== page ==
Rashomon (1950) + Seven Samurai (1954) by Akira Kurosawa
December 11, 2010 § 1 Comment
Kurosawa was a well known for his virtuosity in film craft, and propelled Japanese cinema into international prominence, most notably marked by Rashomon’s win of the Golden Lion award at the 1951 Venice film festival. Rashomon was a significant work because it marked the discovery of Asian cinema by the West and paved way for the sustenance of the concept of a “world cinema”. Seven Samurai, on the other hand, represented one of Japanese cinema’s grandest epic works in the shomingeki genre. It represented Toho’s era of production adventurism that also gave birth to films like Gojira (1954). This review seeks to explain Kurosawa’s filmic techniques to show how he was just uniquely different, but also a master in executing them.
The Camera as the Actor
If Mizoguchi was well known for his long takes, then certainly Kurosawa would be known for his superb editing skills. I think this is best exemplified by the scene in Seven Samurai, where the samurais run out in a successive order through quick edits that could easily become jump cuts if not for a few technical experimentation by Kurosawa.
Typically, filmic conventions avoided placing two shots of too similar a shot size beside each other because they would result a jarring effect known as the jump cut, which ran contrary to the Hollywood’s invisible editing style. Kurosawa’s running sequence however, “worked” and avoided jump cutting because of the following reasons:
- Symmetrical compositions between each shot provided graphical continuity for each subsequent shot, functioning much like a mirroring effect reminiscent of Ozu’s style of shooting shot-reverse shots.
- The samurais were all running towards a similar direction against a similar foreground of tall grasses, and a cut-on-action or a match-on-action edit was applied to conceal the cut.
Of all these reasons, I think the cut-on-action was one of the longest lasting editing technique found in almost any film. While Kurosawa didn’t invent it per se, his imaginative use of the cut-on-action certainly highlighted the technique’s expansive longevity in film grammar. His obsession for editing manifested itself in how Kursawa was one of the few directors who would review each day’s rushes at the end of every day’s shoot and even got down to editing them sometimes.
Kurosawa was not only innovative with his editing techniques, but with his cinematography as well. Most notably, Kurosawa was fond of using the telephoto lens and multiple camera shooting (started in Seven Samurais) almost extensively in all of his films. The choice of a telephoto lens firstly gave his films the trademark “flattened” look. This particular lens choice was innovative because the other alternative to such “flattened” images was the use of the wide lens, small aperture, fast film stock combination to create the deep-focus effect most evident in Citizen Kane for example. More importantly, the choice of a telephoto lens gave Kurosawa’s films a sense of closeness that made viewers feel like they were right beside the character per se.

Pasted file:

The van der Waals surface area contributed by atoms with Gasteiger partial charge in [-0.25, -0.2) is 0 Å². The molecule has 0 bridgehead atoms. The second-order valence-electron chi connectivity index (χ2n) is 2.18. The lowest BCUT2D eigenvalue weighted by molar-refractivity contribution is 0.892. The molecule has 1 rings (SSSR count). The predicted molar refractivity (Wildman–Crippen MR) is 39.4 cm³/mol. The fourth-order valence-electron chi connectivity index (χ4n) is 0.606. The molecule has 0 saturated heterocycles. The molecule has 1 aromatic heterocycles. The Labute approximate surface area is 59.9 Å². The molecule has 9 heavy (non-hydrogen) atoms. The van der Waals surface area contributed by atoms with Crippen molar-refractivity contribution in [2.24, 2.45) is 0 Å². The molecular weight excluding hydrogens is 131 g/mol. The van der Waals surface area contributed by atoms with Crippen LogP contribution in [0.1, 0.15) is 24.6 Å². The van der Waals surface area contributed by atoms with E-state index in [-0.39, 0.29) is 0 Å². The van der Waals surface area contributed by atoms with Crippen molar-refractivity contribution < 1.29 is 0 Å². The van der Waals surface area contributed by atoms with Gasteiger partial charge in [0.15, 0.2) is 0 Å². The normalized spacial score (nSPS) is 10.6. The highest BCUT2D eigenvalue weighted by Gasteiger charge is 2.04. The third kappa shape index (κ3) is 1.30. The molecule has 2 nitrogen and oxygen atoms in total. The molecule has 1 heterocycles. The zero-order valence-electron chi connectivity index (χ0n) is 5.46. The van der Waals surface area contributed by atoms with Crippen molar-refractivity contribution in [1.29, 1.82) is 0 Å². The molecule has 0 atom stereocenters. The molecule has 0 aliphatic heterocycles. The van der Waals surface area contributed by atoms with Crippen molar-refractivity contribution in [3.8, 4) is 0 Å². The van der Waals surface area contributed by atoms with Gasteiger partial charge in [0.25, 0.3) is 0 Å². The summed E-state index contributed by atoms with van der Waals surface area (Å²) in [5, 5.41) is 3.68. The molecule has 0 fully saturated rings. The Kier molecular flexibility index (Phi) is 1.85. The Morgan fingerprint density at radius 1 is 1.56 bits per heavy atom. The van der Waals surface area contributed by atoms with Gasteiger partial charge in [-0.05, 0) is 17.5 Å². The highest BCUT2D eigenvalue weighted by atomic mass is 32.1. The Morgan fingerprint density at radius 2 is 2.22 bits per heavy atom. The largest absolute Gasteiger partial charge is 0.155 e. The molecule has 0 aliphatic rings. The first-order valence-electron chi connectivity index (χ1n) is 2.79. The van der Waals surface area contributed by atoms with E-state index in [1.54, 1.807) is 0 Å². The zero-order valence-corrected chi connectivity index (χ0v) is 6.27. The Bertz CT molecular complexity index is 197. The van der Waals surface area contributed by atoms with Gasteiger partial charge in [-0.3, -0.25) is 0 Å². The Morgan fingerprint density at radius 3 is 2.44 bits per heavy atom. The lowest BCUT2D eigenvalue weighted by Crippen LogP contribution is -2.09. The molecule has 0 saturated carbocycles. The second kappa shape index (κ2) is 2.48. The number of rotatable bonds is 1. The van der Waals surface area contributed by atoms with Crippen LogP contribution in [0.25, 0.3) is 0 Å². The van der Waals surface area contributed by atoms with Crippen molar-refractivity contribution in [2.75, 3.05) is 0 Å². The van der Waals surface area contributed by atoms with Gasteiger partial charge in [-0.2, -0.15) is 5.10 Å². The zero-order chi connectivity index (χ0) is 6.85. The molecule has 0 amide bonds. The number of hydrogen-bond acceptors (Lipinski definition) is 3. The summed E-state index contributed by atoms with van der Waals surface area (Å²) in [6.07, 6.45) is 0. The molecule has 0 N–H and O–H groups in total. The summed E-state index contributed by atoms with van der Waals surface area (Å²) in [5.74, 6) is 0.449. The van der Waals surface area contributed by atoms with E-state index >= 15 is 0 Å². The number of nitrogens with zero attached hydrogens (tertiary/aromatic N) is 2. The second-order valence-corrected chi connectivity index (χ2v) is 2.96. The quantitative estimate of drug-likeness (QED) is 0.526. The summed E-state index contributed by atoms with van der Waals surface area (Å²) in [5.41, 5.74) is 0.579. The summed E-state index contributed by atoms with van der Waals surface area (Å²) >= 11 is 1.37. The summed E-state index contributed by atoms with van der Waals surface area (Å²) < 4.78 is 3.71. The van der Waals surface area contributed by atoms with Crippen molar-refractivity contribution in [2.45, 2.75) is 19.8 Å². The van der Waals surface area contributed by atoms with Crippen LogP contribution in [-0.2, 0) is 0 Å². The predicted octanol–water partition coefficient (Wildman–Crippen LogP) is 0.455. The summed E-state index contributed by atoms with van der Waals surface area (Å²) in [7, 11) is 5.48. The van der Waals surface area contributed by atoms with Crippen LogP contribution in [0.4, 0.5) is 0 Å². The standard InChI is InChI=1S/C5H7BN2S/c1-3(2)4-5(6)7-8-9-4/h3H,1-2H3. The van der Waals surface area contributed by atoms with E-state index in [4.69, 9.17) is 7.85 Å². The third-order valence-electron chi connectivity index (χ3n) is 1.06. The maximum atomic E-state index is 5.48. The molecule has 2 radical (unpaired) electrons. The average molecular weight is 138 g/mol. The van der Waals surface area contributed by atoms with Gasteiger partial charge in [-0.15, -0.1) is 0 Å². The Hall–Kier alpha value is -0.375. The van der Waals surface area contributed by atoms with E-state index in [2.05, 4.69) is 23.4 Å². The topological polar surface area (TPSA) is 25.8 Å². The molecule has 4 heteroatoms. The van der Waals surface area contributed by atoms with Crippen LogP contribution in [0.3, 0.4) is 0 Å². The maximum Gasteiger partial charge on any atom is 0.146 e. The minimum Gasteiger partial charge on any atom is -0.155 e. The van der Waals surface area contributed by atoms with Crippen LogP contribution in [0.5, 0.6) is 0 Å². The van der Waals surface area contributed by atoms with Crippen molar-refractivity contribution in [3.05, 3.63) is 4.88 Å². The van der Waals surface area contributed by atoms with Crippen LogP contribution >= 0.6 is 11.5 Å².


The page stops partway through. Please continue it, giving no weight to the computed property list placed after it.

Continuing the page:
This can be seen in one of the earliest and famous scenes in Rashomon where the camera tracks along the woodcutter walking in the jungle. The use of the telephoto lens made the movement more apparent with the leaves appearing closer and larger on screen than if a wide or normal lens was used. I couldn’t help but feel like I was walking beside the woodcutter. Cinematic space tightened with the telephoto lens, and the experience very mysterious, almost dark and looming. It must be acknowledged however, that filmmaking is a collaborative endeavour and all of these wouldn’t have been possible without the fine mastery of Kurosawa’s Director of Photography, Kazuo Miyagawa, who was one of Japan’s best cinematographers with works such as Ugetsu under his belt.
Another one of Kurosawa’s technical innovations was in the use of flashbacks, a narrative technique that most of us are so accustomed to that we take for granted. Although signs of the flashback technique can be found as early as in the 1941 in Orson Welle’s Citizen Kane, it was Kurosawa who crystallized this technique with Rashomon.
Culturally, Rashomon, along with many other Kurosawa films represented a distinctive shift in Western conceptions about Japanese culture. Kurosawa’s films and characters were mostly visceral in nature (something I wasn’t so fond off), and that ran in contradiction to Western perceptions of the Japanese as a gentle and docile. In Rashomon, as with Seven Samurai, the performance of the Bandit was both exaggerated and animalistic. Such unforeseen actions and behaviors by Japanese actors was most unexpected until Kurosawa’s Rashomon, and such contradictions were further amplified by mystical elements such as the medium in court.
Known to many as the most Western of all Japanese directors, Kurosawa was ironically steeped in Japanese culture and society. Kurosawa’s cinema tended towards a humanistic perspective, such as in Rashomon where he questions the notion of absolute morality and/or objectivity. More importantly, Kurosawa was undoubtedly a very culture specific director. That culture was Japanese, and despite all its Japanese specificity, there had always been a certain sense of universality to Kurosawa’s films. His filmic techniques, innovative in his days, are now being regarded not only as classic, but also fundamental. That I think, is the lasting impact of Akira Kurosawa.